FCPA Compliance and Ethics Blog

March 30, 2012

Is a Major Bribery Prosecution Coming in Canada Under the CFPOA?

“What did the President know and when did he know it?” That is the iconic question from the Watergate Hearings asked by Senator Howard Baker of various witnesses. In the case of the Canadian engineering company SNC-Lavalin Group Inc. (SNC), it appears that its chief executive knew something was amiss and had known so for quite some time.

In an article in the March 27, 2012 edition of the Wall Street Journal (WSJ), entitled “Big Builder’s Chief Resigns”, reporters Caroline Van Hasselt and Satish Sarangarajan detailed the ongoing turmoil at SNC. In an article in the New York Times (NYT), entitled “Chief of Canadian Firm Steps Down After the Inquiry”, reporter Ian Austen reported that the chief executive of the firm, Pierre Dunhaime, resigned on Monday, March 26, after the “release of a report indicating that he had authorized that $56 million in improperly documented payments to unidentified agents.” The WSJ reported that the company “still had unanswered questions about the payments and had referred the matter to the Royal Canadian Mounted Police [RCMP]…”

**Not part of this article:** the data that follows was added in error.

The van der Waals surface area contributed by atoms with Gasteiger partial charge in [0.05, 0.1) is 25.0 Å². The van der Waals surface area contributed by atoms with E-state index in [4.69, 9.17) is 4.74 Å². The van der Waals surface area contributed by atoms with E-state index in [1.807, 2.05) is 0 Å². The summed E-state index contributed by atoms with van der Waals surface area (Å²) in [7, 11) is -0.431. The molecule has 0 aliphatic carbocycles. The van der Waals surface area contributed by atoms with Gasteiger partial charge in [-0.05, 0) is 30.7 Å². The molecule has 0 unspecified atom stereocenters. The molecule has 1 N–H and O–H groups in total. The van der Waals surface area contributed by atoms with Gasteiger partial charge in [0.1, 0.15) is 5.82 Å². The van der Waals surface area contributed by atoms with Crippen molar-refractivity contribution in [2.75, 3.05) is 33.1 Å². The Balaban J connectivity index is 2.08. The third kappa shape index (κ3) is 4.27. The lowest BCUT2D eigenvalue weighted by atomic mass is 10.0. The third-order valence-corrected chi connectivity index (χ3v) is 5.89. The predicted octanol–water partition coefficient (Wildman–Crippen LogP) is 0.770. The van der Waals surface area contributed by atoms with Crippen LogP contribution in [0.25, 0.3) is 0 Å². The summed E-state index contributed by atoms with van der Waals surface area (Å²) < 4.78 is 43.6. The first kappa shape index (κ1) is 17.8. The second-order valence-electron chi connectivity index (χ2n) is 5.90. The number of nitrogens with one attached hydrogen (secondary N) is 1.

Both newspaper articles reported on the release Monday of a copy of the company’s internal investigation, although the NYT article stated that it “appeared to raise more questions than it answered.” It appeared from the WSJ articles that Dunhamie had personally approved these payments to unknown agents to secure work for SNC projects. Apparently these agents were hired without any formal vetting process. Further the company reported that it was taking a charge to earnings for separate amounts of $33.5 million and $22.5 million, which had been incorrectly recorded on the company’s books and records. These payments had been made from 2009 until 2011.

Interestingly the company’s Chief Financial Officer (CFO) had objected to these payments because, as reported by the WSJ, “the agents identities weren’t properly disclosed and their fees would be charged to other projects.” The NYT reported that the payments to “agents who broker and manage contracts with foreign governments.”